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Probing Electrified Liquid-Solid Interfaces with Scanning Electron Microscopy

Published

Author(s)

Hongxuan Guo, Alexander Yulaev, Evgheni Strelcov, Alexander Tselev, Christopher M. Arble, Andras Vladar, John S. Villarrubia, Andrei A. Kolmakov

Abstract

The mean free path of secondary electrons in aqueous solutions is on the order of a nanometer, making them a suitable probe of ultrathin electrical double layers at solid-liquid electrolyte interfaces. Employing graphene as an electron-transparent electrode in a two-electrode electrochemical system, we show that the secondary electron yield of the graphene-liquid interface depends on the strength and concentration of electrolyte and applied bias at the remote counter electrode. These observations have been related to polarization-induced changes in the potential distribution within the electrical double layer and demonstrate the feasibility of scanning electron microscopy to examine and map electrified liquid-solid electrified interfaces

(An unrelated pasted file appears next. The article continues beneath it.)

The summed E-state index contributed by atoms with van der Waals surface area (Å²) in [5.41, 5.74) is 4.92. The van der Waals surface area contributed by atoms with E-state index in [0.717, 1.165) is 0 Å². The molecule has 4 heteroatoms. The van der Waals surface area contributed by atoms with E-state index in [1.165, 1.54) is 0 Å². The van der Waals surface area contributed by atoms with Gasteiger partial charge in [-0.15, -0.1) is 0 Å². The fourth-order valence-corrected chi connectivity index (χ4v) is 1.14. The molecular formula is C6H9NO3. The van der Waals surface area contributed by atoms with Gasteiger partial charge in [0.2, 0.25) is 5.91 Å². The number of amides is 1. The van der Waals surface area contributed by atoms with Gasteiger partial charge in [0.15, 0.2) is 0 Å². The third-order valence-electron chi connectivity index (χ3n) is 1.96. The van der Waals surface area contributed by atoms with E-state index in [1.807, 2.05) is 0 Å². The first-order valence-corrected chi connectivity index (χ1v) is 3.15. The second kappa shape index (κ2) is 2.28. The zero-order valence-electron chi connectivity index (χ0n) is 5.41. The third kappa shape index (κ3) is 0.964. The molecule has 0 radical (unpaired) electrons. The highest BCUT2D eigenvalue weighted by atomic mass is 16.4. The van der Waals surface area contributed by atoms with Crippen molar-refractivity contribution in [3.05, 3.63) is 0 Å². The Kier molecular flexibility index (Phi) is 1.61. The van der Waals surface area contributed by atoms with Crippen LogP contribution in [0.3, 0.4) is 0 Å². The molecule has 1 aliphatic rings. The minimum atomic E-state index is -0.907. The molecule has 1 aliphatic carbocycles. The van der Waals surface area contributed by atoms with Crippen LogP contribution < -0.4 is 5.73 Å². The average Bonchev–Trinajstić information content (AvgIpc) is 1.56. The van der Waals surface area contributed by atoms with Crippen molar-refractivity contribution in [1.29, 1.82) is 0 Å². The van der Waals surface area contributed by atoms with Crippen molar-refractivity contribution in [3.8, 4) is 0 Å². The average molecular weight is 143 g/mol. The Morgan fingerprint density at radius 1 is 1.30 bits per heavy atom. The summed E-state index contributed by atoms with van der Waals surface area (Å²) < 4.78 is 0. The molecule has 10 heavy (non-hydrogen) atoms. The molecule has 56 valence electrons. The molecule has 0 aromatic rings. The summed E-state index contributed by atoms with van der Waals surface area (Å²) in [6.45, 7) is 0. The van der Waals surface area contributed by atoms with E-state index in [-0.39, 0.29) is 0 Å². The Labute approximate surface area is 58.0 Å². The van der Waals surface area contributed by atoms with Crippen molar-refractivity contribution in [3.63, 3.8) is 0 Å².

Citation
ACS Applied Materials and Interfaces
Volume
12
Issue
50

Keywords

Electrified interface, electrical double layer, scanning electron microscopy, secondary electrons, graphene electrode, polarization

Citation

Guo, H. , Yulaev, A. , Strelcov, E. , Tselev, A. , Arble, C. , Vladar, A. , Villarrubia, J. and Kolmakov, A. (2020), Probing Electrified Liquid-Solid Interfaces with Scanning Electron Microscopy, ACS Applied Materials and Interfaces, [online], https://doi.org/10.1021/acsami.0c19634 (Accessed July 29, 2021)
Created December 1, 2020, Updated December 18, 2020